Published: Jan 1966
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Primary functions of the American Society for Testing and Materials are the fostering of research on the effect of physical and chemical properties of materials upon end uses, the establishing of procedures by which significant properties can be evaluated with adequate accuracy and precision, and the fixing of limiting criteria that define the acceptability of materials for specific uses. Although these objectives are simple in principle, they usually are impossible of exact realization in practice for many reasons. For example, data and theory effecting a general correlation of a property with performance of the material in an end use frequently do not exist. Commonly, appropriate methods of testing have not been developed, or cost of labor or facilities or the required time of testing may render infeasible their application to selection and control of materials. Consequently, most methods of test that are employed for control and evaluation of technical materials are compromises in that they may not measure uniquely with accuracy the properties essential to adequate performance of the material. Rather, the practical tests commonly only generally reflect the qualities of the material, and, moreover, the test may be applicable at all only under a limited range of conditions or to only certain types of materials from among materials that can be considered to be alternatives in the selection for specific uses. In addition, the specified limits typically are established on the basis of test data that may not be generally applicable or on the basis of experience that does not cover important types or kinds of service or performance. Hence, general specifications may require modification before they can be applied appropriately to specific work.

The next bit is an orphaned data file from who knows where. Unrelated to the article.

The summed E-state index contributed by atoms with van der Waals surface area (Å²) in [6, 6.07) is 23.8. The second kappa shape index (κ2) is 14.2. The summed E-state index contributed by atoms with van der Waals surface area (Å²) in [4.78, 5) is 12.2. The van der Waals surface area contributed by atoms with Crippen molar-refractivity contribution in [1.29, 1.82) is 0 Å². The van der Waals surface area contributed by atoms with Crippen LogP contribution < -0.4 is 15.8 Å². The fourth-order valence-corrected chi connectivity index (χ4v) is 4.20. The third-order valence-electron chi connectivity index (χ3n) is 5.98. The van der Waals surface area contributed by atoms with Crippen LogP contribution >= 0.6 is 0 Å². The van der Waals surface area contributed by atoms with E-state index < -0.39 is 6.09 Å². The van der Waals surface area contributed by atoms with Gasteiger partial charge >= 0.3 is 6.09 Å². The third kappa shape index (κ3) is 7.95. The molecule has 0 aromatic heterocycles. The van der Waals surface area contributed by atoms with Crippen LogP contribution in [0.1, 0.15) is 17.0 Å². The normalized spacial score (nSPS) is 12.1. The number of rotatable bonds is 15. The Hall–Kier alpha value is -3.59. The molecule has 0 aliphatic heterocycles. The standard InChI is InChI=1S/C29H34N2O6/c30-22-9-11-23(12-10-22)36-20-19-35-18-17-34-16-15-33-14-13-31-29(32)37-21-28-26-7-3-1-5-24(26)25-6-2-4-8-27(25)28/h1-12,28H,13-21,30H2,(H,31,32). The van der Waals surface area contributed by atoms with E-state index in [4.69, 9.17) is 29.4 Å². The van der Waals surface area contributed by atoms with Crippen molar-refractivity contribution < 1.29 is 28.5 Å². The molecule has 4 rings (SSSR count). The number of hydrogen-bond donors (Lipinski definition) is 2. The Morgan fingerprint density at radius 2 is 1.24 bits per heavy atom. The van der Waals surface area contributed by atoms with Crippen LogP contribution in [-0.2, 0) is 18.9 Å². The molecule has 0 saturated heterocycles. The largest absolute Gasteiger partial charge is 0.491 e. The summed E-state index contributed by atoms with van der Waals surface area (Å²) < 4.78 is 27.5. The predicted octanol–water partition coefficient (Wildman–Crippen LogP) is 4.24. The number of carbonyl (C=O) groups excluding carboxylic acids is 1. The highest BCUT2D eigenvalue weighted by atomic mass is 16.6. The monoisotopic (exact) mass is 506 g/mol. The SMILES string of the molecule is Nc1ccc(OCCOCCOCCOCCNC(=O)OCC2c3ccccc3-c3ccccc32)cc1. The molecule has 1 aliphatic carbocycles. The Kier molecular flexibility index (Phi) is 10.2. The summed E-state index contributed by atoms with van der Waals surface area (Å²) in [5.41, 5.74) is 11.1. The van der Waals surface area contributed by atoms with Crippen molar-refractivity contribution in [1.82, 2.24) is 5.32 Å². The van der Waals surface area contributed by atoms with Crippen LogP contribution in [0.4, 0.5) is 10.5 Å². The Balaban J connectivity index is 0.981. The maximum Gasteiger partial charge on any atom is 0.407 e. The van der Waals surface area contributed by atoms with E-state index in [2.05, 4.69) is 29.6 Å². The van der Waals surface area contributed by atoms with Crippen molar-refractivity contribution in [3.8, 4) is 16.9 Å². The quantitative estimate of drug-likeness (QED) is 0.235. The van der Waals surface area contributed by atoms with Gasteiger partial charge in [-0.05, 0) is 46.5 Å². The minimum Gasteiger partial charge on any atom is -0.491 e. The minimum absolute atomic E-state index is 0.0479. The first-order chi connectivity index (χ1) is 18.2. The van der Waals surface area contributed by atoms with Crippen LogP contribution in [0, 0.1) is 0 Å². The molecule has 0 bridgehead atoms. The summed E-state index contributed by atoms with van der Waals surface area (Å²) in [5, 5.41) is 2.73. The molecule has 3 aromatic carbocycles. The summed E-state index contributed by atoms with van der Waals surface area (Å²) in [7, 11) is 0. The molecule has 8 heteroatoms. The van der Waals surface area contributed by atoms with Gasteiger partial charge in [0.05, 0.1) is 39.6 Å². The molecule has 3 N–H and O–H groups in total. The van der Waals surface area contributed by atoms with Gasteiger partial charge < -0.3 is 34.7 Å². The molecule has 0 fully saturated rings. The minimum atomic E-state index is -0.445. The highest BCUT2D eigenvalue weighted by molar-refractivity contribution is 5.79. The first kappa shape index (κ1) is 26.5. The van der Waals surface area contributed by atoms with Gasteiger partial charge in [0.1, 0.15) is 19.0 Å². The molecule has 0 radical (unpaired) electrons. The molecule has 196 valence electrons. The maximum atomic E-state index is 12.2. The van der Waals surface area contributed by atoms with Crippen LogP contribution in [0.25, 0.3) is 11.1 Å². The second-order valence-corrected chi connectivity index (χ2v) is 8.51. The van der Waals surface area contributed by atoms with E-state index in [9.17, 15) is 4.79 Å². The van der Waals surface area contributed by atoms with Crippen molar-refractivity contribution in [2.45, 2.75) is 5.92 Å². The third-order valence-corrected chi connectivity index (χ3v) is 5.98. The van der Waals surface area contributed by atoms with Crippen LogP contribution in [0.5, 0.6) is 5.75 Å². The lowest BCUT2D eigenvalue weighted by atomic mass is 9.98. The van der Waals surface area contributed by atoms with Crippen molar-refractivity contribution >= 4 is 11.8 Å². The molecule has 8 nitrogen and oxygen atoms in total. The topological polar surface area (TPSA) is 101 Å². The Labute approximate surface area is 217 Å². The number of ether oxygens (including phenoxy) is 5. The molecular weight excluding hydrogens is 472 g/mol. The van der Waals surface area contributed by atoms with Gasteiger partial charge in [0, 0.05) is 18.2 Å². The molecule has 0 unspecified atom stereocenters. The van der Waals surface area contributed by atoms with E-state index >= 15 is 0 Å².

Mielenz, Richard C.
Gregg, Lowell E.
Kesler, Clyde E.
Price, Walter H.